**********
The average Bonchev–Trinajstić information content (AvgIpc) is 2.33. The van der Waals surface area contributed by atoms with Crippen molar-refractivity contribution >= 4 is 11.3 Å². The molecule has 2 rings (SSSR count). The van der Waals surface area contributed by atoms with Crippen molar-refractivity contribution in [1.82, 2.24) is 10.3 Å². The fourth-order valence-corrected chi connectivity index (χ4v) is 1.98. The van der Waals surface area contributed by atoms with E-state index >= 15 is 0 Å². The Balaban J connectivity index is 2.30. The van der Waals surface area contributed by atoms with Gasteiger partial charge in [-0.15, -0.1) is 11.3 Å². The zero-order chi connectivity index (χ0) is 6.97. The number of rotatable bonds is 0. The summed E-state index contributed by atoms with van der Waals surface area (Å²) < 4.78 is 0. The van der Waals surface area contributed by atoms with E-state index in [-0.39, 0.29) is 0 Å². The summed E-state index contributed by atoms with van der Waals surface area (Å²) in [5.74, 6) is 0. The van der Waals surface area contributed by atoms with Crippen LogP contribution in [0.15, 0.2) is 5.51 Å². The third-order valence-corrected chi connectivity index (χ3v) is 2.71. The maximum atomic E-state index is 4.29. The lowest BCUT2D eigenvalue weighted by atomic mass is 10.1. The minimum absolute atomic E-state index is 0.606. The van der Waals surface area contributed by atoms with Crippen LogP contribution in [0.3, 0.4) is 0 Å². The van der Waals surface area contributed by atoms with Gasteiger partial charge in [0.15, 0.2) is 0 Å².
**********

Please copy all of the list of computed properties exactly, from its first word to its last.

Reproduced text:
The average Bonchev–Trinajstić information content (AvgIpc) is 2.33. The van der Waals surface area contributed by atoms with Crippen molar-refractivity contribution >= 4 is 11.3 Å². The molecule has 2 rings (SSSR count). The van der Waals surface area contributed by atoms with Crippen molar-refractivity contribution in [1.82, 2.24) is 10.3 Å². The fourth-order valence-corrected chi connectivity index (χ4v) is 1.98. The van der Waals surface area contributed by atoms with E-state index >= 15 is 0 Å². The Balaban J connectivity index is 2.30. The van der Waals surface area contributed by atoms with Gasteiger partial charge in [-0.15, -0.1) is 11.3 Å². The zero-order chi connectivity index (χ0) is 6.97. The number of rotatable bonds is 0. The summed E-state index contributed by atoms with van der Waals surface area (Å²) < 4.78 is 0. The van der Waals surface area contributed by atoms with E-state index in [-0.39, 0.29) is 0 Å². The summed E-state index contributed by atoms with van der Waals surface area (Å²) in [5.74, 6) is 0. The van der Waals surface area contributed by atoms with Crippen LogP contribution in [0.15, 0.2) is 5.51 Å². The third-order valence-corrected chi connectivity index (χ3v) is 2.71. The maximum atomic E-state index is 4.29. The lowest BCUT2D eigenvalue weighted by atomic mass is 10.1. The minimum absolute atomic E-state index is 0.606. The van der Waals surface area contributed by atoms with Crippen LogP contribution in [0.3, 0.4) is 0 Å². The van der Waals surface area contributed by atoms with Gasteiger partial charge in [0.15, 0.2) is 0 Å².